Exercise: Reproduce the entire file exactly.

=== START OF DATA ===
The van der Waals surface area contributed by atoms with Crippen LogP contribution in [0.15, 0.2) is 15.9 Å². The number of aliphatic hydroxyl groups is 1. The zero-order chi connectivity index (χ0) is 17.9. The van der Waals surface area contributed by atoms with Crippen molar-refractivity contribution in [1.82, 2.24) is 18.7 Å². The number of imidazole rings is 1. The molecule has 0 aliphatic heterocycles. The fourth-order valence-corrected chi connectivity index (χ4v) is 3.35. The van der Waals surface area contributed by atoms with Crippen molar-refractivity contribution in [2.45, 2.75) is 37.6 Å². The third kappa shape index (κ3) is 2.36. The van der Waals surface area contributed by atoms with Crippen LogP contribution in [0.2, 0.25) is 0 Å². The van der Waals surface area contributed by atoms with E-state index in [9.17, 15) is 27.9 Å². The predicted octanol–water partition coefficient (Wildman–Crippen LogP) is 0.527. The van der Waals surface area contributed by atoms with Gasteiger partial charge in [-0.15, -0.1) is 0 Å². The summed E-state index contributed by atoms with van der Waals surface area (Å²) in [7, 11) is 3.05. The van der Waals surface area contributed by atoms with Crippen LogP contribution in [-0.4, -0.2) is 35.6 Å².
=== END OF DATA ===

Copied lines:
The van der Waals surface area contributed by atoms with Crippen LogP contribution in [0.15, 0.2) is 15.9 Å². The number of aliphatic hydroxyl groups is 1. The zero-order chi connectivity index (χ0) is 17.9. The van der Waals surface area contributed by atoms with Crippen molar-refractivity contribution in [1.82, 2.24) is 18.7 Å². The number of imidazole rings is 1. The molecule has 0 aliphatic heterocycles. The fourth-order valence-corrected chi connectivity index (χ4v) is 3.35. The van der Waals surface area contributed by atoms with Crippen molar-refractivity contribution in [2.45, 2.75) is 37.6 Å². The third kappa shape index (κ3) is 2.36. The van der Waals surface area contributed by atoms with Crippen LogP contribution in [0.2, 0.25) is 0 Å². The van der Waals surface area contributed by atoms with E-state index in [9.17, 15) is 27.9 Å². The predicted octanol–water partition coefficient (Wildman–Crippen LogP) is 0.527. The van der Waals surface area contributed by atoms with Gasteiger partial charge in [-0.15, -0.1) is 0 Å². The summed E-state index contributed by atoms with van der Waals surface area (Å²) in [7, 11) is 3.05. The van der Waals surface area contributed by atoms with Crippen LogP contribution in [-0.4, -0.2) is 35.6 Å².